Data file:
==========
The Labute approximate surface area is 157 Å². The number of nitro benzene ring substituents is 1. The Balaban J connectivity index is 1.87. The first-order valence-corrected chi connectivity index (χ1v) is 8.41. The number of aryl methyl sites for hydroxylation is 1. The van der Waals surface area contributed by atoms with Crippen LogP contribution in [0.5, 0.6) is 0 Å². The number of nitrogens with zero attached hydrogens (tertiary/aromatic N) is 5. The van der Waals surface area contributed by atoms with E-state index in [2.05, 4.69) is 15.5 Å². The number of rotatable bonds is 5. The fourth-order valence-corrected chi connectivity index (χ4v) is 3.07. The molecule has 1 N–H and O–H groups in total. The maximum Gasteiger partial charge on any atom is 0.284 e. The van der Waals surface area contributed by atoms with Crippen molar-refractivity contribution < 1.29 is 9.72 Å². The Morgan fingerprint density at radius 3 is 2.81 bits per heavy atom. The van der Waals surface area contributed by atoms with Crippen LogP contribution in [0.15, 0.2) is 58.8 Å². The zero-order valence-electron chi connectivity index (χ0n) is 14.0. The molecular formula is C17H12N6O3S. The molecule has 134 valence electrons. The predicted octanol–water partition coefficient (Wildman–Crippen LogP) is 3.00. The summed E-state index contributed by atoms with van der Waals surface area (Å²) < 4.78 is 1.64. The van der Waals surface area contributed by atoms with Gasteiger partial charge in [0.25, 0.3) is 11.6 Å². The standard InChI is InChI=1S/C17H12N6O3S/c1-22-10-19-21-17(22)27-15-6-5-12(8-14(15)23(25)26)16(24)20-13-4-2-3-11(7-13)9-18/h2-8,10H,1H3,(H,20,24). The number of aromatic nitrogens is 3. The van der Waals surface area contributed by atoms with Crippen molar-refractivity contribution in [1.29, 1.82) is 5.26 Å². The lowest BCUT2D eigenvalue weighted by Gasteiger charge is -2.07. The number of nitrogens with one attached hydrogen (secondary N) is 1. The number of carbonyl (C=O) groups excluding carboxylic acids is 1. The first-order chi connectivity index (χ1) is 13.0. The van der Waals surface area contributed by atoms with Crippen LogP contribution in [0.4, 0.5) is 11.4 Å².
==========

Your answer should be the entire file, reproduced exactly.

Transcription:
The Labute approximate surface area is 157 Å². The number of nitro benzene ring substituents is 1. The Balaban J connectivity index is 1.87. The first-order valence-corrected chi connectivity index (χ1v) is 8.41. The number of aryl methyl sites for hydroxylation is 1. The van der Waals surface area contributed by atoms with Crippen LogP contribution in [0.5, 0.6) is 0 Å². The number of nitrogens with zero attached hydrogens (tertiary/aromatic N) is 5. The van der Waals surface area contributed by atoms with E-state index in [2.05, 4.69) is 15.5 Å². The number of rotatable bonds is 5. The fourth-order valence-corrected chi connectivity index (χ4v) is 3.07. The molecule has 1 N–H and O–H groups in total. The maximum Gasteiger partial charge on any atom is 0.284 e. The van der Waals surface area contributed by atoms with Crippen molar-refractivity contribution < 1.29 is 9.72 Å². The Morgan fingerprint density at radius 3 is 2.81 bits per heavy atom. The van der Waals surface area contributed by atoms with Crippen LogP contribution in [0.15, 0.2) is 58.8 Å². The zero-order valence-electron chi connectivity index (χ0n) is 14.0. The molecular formula is C17H12N6O3S. The molecule has 134 valence electrons. The predicted octanol–water partition coefficient (Wildman–Crippen LogP) is 3.00. The summed E-state index contributed by atoms with van der Waals surface area (Å²) < 4.78 is 1.64. The van der Waals surface area contributed by atoms with Gasteiger partial charge in [0.25, 0.3) is 11.6 Å². The standard InChI is InChI=1S/C17H12N6O3S/c1-22-10-19-21-17(22)27-15-6-5-12(8-14(15)23(25)26)16(24)20-13-4-2-3-11(7-13)9-18/h2-8,10H,1H3,(H,20,24). The number of aromatic nitrogens is 3. The van der Waals surface area contributed by atoms with Crippen molar-refractivity contribution in [1.29, 1.82) is 5.26 Å². The lowest BCUT2D eigenvalue weighted by Gasteiger charge is -2.07. The number of nitrogens with one attached hydrogen (secondary N) is 1. The number of carbonyl (C=O) groups excluding carboxylic acids is 1. The first-order chi connectivity index (χ1) is 13.0. The van der Waals surface area contributed by atoms with Crippen LogP contribution in [0.4, 0.5) is 11.4 Å².